In a PLoS One study, taking 4,000 IU of D3 daily enhanced methylation by 66% within 16 weeks. To get the perks, take your supplement with a meal that contains some fat. Experts at Tufts University found the strategy boosted absorption of D3 vitamin by 32%.

Methylation success story: Kim Baughman

“Let me just lie down on the couch for a minute,” Kim Baughman muttered to herself after returning home from an early morning trip to the market. “Minutes ticked by, then hours…I couldn’t summon the energy to move even though I knew I needed to get up and turn those new groceries into dinner for my family. When my husband got home from work that evening, I was still in the same spot. All I could say was, ‘I’m sorry.’ Another entire day wasted. I just couldn’t make my body do what my heart wanted to do.

“That was a few years ago, when it felt like I was walking through quicksand all day. Extreme fatigue, brain fog and arthritis-like pain made everything a slog. Even simply mustering the energy to take a shower would send me back to the couch to rest. People told me it was stress, but I knew there had to be something else going on.

Doctors couldn’t help Kim

“When I gained 30 unexplained pounds, I scheduled an appointment with my doctor. ‘There’s nothing wrong with you,’ he quipped. ‘You’re just getting older.’ That only made me more frustrated.

“Two more doctors echoed the same thing, telling me to ‘eat better and exercise.’ But I had already cut sugar and dairy out of my diet and hadn’t seen any improvements. For a while I stopped visiting doctors. They weren’t helping, and I feared it would cost a fortune to finally figure out what was wrong with me and fix it. So I suffered for a year and a half. It was scary. I didn’t want to feel this way for the rest of my life. And I wanted to have the strength to help my teenage daughter, who was starting to have the same symptoms as me.

“The situation looked bleak. My husband started to worry that I was going to be sick forever. But I held on to hope. One day a girlfriend, who knew about my runaround with doctors, told me about a local functional medicine office that looked at genes and focused on finding the root causes of symptoms. She had been dealing with some of the same issues as I was, and the doctors discovered her problems were due to a mutation with a gene called MTHFR.

“I’d never heard of this gene, but my friend said it played an important role in energy and wellness. It seemed like a long shot that I’d have the same genetic mutation as she did, but I was so sick that I was willing to try anything. So I made an appointment to get tested.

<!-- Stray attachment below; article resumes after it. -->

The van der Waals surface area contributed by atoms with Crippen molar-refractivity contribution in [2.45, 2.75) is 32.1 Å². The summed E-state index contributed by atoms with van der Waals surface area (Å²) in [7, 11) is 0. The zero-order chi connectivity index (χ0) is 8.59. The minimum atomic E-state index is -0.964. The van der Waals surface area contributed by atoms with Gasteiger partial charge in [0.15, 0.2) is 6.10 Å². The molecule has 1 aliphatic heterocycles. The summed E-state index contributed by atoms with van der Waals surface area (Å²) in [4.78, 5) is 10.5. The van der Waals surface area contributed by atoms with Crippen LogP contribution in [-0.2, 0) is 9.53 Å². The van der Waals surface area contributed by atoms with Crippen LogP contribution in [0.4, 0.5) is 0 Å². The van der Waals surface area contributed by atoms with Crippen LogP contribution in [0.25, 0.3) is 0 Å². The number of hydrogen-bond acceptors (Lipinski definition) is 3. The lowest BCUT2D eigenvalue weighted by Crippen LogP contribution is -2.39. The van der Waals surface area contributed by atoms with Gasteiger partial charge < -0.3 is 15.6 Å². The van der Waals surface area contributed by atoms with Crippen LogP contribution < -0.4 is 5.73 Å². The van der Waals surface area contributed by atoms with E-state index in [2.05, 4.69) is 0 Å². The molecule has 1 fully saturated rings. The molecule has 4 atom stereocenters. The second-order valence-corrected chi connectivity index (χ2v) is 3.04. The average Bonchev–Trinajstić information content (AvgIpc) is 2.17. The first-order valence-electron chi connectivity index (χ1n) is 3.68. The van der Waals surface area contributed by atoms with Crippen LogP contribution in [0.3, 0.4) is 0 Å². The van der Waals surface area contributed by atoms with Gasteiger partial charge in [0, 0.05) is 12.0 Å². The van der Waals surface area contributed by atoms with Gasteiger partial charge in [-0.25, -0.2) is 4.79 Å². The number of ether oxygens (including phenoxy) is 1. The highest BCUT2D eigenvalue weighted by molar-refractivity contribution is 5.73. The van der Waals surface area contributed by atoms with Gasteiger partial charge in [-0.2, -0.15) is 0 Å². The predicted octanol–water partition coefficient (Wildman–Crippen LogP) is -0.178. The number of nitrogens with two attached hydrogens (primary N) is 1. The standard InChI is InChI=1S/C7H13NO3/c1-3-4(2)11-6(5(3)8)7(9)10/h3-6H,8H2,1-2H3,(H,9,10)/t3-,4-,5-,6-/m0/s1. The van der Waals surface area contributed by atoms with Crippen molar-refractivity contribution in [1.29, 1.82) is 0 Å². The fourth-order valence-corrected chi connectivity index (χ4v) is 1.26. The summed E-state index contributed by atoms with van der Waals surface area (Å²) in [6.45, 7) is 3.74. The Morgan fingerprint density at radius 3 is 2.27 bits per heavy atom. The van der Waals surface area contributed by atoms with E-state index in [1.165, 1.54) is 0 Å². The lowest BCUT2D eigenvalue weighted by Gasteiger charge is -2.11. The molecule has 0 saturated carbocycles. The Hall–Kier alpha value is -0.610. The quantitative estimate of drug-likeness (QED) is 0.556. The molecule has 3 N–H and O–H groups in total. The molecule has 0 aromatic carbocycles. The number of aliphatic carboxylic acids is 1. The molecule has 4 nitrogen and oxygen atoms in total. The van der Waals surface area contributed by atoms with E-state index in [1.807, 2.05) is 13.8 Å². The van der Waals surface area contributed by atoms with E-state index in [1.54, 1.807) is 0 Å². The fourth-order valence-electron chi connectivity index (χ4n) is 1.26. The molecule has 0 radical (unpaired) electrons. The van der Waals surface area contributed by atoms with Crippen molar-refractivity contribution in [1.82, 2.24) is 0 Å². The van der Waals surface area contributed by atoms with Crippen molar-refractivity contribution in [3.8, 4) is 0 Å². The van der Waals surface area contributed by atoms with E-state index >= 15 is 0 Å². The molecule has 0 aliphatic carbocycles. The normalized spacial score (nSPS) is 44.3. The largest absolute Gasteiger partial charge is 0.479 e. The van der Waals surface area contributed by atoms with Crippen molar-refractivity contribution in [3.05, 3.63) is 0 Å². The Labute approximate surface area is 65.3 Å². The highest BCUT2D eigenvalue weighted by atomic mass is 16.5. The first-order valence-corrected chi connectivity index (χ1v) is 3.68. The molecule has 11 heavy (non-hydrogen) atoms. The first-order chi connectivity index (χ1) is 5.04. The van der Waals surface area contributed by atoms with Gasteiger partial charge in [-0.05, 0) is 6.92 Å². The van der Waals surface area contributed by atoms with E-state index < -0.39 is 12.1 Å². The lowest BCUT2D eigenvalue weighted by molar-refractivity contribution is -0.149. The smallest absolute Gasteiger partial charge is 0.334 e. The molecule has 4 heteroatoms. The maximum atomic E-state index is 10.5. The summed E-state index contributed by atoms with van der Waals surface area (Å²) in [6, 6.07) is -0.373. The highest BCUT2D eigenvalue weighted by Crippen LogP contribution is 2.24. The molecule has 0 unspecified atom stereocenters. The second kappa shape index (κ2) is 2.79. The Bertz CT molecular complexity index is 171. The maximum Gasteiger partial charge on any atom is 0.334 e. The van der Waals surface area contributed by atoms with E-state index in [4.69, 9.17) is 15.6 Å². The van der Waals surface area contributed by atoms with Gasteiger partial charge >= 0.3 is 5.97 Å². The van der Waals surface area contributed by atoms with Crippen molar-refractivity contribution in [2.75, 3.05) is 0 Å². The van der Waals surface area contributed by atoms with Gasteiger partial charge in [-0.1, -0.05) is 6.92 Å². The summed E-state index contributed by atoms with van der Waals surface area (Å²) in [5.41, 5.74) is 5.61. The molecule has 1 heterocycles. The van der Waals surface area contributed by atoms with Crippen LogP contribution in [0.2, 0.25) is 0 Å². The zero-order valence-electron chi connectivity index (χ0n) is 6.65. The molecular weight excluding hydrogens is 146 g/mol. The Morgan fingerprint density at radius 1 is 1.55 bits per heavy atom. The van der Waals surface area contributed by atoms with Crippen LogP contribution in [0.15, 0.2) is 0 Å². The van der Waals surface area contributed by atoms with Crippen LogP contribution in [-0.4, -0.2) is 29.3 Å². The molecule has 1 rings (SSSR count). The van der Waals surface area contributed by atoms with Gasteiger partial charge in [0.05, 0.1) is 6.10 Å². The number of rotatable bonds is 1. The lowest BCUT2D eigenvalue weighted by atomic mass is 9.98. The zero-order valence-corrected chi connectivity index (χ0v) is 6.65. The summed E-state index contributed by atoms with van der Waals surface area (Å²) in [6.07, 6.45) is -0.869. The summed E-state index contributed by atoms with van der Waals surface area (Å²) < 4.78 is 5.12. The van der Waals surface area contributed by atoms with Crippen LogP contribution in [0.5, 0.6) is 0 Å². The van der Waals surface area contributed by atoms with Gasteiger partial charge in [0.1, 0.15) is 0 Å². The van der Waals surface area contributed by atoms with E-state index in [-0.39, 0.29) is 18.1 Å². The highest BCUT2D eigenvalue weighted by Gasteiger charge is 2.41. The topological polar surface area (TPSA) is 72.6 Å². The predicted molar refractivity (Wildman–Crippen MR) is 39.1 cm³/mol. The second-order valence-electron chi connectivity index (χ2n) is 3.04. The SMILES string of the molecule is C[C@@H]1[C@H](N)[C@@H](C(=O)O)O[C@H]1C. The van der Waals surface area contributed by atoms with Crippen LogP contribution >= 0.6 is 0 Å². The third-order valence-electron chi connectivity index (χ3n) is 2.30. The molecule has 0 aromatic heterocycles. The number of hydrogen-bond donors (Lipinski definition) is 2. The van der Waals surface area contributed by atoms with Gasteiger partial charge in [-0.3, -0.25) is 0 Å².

An answer — at last!

“When the nurse practitioner looked at my test results, she said, ‘Well, of course you’re exhausted!’ and explained that testing confirmed I had the genetic mutation. I learned that when this gene has mutated, the body can’t fully process folic acid, which is the synthetic form of folate. As a result, I had folic acid trapped in my system and it was preventing me from feeling energized. The best news from the nurse: It was possible to fix this — fast. I left the doctor’s office in relieved tears.

“To heal, I immediately cut out foods fortified with folic acid, which included processed cereals, pastas and breads. I started making my own bread using organic non-enriched flour so it was folic acid–free. I also learned that my multivitamin was contributing to my health problems since it contained folic acid. I switched to one with methylated folate, a form the body can metabolize even with the genetic mutation.

Today, Kim feels fantastic

“Just five days after making those changes, my husband walked past me and did a double take. ‘Oh my gosh, you look happy,’ he gasped, stunned to see me off the sofa. He was right. It was amazing to have my energy back. Even my arthritis pain eased. And my body started shedding the extra weight.

“Now I tell people to get tested for this genetic mutation — or to just go ahead and eat as if they do have it. I had my family tested and all my kids and my husband also have the mutation. Thankfully, with dietary tweaks, everyone is feeling better. This gene mutation explained everything­—not just with my health but with my daughter’s, as well as with problems the generation before me faced, like my mom’s anxiety. I can’t express how eye-opening and empowering this discovery has been. It’s like I have a new lease on life!”

This content is not a substitute for professional medical advice or diagnosis. Always consult your physician before pursuing any treatment plan.